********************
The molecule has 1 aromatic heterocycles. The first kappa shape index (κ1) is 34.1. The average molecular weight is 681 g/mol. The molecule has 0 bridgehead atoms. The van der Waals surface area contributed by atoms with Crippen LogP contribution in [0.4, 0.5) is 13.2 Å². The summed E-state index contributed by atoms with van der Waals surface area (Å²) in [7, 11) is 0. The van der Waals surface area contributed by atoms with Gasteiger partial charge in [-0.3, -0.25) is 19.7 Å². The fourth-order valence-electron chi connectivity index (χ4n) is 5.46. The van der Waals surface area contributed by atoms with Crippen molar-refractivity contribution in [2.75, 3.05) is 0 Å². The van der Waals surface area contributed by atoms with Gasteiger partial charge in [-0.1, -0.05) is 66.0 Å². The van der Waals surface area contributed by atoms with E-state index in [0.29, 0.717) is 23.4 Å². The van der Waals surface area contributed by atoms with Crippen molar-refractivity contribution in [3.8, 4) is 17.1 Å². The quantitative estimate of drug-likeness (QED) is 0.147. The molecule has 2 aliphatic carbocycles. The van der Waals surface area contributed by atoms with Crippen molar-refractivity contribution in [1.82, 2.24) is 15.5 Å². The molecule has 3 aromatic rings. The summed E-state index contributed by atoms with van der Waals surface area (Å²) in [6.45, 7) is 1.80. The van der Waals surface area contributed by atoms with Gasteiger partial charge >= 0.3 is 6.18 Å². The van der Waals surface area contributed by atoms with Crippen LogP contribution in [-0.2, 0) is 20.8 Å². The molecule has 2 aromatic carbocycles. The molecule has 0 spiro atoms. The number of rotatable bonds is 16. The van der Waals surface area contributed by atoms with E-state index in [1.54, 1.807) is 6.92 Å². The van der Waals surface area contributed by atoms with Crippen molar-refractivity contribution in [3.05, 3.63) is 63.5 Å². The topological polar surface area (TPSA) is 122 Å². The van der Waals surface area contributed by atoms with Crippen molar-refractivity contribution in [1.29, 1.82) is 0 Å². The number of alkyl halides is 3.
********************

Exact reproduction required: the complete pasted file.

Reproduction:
The molecule has 1 aromatic heterocycles. The first kappa shape index (κ1) is 34.1. The average molecular weight is 681 g/mol. The molecule has 0 bridgehead atoms. The van der Waals surface area contributed by atoms with Crippen LogP contribution in [0.4, 0.5) is 13.2 Å². The summed E-state index contributed by atoms with van der Waals surface area (Å²) in [7, 11) is 0. The van der Waals surface area contributed by atoms with Gasteiger partial charge in [-0.3, -0.25) is 19.7 Å². The fourth-order valence-electron chi connectivity index (χ4n) is 5.46. The van der Waals surface area contributed by atoms with Crippen molar-refractivity contribution in [2.75, 3.05) is 0 Å². The van der Waals surface area contributed by atoms with Gasteiger partial charge in [-0.1, -0.05) is 66.0 Å². The van der Waals surface area contributed by atoms with E-state index in [0.29, 0.717) is 23.4 Å². The van der Waals surface area contributed by atoms with Crippen molar-refractivity contribution in [3.8, 4) is 17.1 Å². The quantitative estimate of drug-likeness (QED) is 0.147. The molecule has 2 aliphatic carbocycles. The van der Waals surface area contributed by atoms with Crippen molar-refractivity contribution in [1.82, 2.24) is 15.5 Å². The molecule has 3 aromatic rings. The summed E-state index contributed by atoms with van der Waals surface area (Å²) in [6.45, 7) is 1.80. The van der Waals surface area contributed by atoms with Gasteiger partial charge >= 0.3 is 6.18 Å². The van der Waals surface area contributed by atoms with Crippen LogP contribution in [-0.2, 0) is 20.8 Å². The molecule has 2 aromatic carbocycles. The molecule has 0 spiro atoms. The number of rotatable bonds is 16. The van der Waals surface area contributed by atoms with E-state index in [1.54, 1.807) is 6.92 Å². The van der Waals surface area contributed by atoms with Crippen molar-refractivity contribution in [3.05, 3.63) is 63.5 Å². The topological polar surface area (TPSA) is 122 Å². The van der Waals surface area contributed by atoms with Crippen molar-refractivity contribution in [1.29, 1.82) is 0 Å². The number of alkyl halides is 3.